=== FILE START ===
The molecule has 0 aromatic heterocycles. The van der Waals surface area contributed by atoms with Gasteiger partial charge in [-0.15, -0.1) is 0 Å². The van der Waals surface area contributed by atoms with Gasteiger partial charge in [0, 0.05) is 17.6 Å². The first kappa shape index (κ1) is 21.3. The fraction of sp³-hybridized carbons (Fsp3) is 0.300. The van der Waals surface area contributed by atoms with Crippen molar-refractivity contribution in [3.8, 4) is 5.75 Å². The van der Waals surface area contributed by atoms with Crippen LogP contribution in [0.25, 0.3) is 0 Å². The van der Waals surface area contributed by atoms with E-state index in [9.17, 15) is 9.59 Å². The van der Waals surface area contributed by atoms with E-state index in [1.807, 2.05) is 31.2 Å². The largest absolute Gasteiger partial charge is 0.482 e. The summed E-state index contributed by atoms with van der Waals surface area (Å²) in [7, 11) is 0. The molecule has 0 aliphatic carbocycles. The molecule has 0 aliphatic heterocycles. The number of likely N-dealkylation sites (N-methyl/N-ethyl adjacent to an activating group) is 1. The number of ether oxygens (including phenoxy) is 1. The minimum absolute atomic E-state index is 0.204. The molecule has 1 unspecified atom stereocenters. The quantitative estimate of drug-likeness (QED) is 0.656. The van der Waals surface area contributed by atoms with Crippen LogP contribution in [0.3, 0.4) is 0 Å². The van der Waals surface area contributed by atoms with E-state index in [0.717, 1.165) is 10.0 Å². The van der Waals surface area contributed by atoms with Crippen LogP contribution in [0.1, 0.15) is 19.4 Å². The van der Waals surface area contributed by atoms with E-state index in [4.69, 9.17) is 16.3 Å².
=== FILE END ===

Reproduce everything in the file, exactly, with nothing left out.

The molecule has 0 aromatic heterocycles. The van der Waals surface area contributed by atoms with Gasteiger partial charge in [-0.15, -0.1) is 0 Å². The van der Waals surface area contributed by atoms with Gasteiger partial charge in [0, 0.05) is 17.6 Å². The first kappa shape index (κ1) is 21.3. The fraction of sp³-hybridized carbons (Fsp3) is 0.300. The van der Waals surface area contributed by atoms with Crippen molar-refractivity contribution in [3.8, 4) is 5.75 Å². The van der Waals surface area contributed by atoms with Crippen LogP contribution in [0.25, 0.3) is 0 Å². The van der Waals surface area contributed by atoms with E-state index in [9.17, 15) is 9.59 Å². The van der Waals surface area contributed by atoms with E-state index in [1.807, 2.05) is 31.2 Å². The largest absolute Gasteiger partial charge is 0.482 e. The summed E-state index contributed by atoms with van der Waals surface area (Å²) in [7, 11) is 0. The molecule has 0 aliphatic carbocycles. The molecule has 0 aliphatic heterocycles. The number of likely N-dealkylation sites (N-methyl/N-ethyl adjacent to an activating group) is 1. The number of ether oxygens (including phenoxy) is 1. The minimum absolute atomic E-state index is 0.204. The molecule has 1 unspecified atom stereocenters. The quantitative estimate of drug-likeness (QED) is 0.656. The van der Waals surface area contributed by atoms with Crippen LogP contribution in [0.3, 0.4) is 0 Å². The van der Waals surface area contributed by atoms with E-state index in [0.717, 1.165) is 10.0 Å². The van der Waals surface area contributed by atoms with Crippen LogP contribution in [0.1, 0.15) is 19.4 Å². The van der Waals surface area contributed by atoms with E-state index in [4.69, 9.17) is 16.3 Å².